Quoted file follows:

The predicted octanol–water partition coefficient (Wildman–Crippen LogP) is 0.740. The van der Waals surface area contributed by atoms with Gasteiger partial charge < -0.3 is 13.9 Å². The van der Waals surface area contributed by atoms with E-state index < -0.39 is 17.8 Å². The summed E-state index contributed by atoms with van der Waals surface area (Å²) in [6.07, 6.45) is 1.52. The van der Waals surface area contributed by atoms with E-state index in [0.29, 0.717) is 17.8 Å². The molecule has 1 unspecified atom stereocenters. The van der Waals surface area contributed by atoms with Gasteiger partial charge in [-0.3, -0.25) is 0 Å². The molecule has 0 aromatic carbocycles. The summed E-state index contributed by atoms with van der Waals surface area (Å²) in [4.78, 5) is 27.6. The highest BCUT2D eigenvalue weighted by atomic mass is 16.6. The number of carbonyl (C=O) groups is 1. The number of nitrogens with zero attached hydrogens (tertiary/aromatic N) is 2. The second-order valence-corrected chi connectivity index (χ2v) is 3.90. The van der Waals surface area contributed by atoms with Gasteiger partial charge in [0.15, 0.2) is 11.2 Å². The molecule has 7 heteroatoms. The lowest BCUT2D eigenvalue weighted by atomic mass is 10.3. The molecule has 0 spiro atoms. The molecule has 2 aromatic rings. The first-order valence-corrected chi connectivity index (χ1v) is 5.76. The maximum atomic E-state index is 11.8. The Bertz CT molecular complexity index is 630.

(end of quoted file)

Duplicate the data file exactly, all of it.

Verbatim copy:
The predicted octanol–water partition coefficient (Wildman–Crippen LogP) is 0.740. The van der Waals surface area contributed by atoms with Gasteiger partial charge < -0.3 is 13.9 Å². The van der Waals surface area contributed by atoms with E-state index < -0.39 is 17.8 Å². The summed E-state index contributed by atoms with van der Waals surface area (Å²) in [6.07, 6.45) is 1.52. The van der Waals surface area contributed by atoms with E-state index in [0.29, 0.717) is 17.8 Å². The molecule has 1 unspecified atom stereocenters. The van der Waals surface area contributed by atoms with Gasteiger partial charge in [-0.3, -0.25) is 0 Å². The molecule has 0 aromatic carbocycles. The summed E-state index contributed by atoms with van der Waals surface area (Å²) in [4.78, 5) is 27.6. The highest BCUT2D eigenvalue weighted by atomic mass is 16.6. The number of carbonyl (C=O) groups is 1. The number of nitrogens with zero attached hydrogens (tertiary/aromatic N) is 2. The second-order valence-corrected chi connectivity index (χ2v) is 3.90. The van der Waals surface area contributed by atoms with Gasteiger partial charge in [0.15, 0.2) is 11.2 Å². The molecule has 7 heteroatoms. The lowest BCUT2D eigenvalue weighted by atomic mass is 10.3. The molecule has 0 spiro atoms. The molecule has 2 aromatic rings. The first-order valence-corrected chi connectivity index (χ1v) is 5.76. The maximum atomic E-state index is 11.8. The Bertz CT molecular complexity index is 630.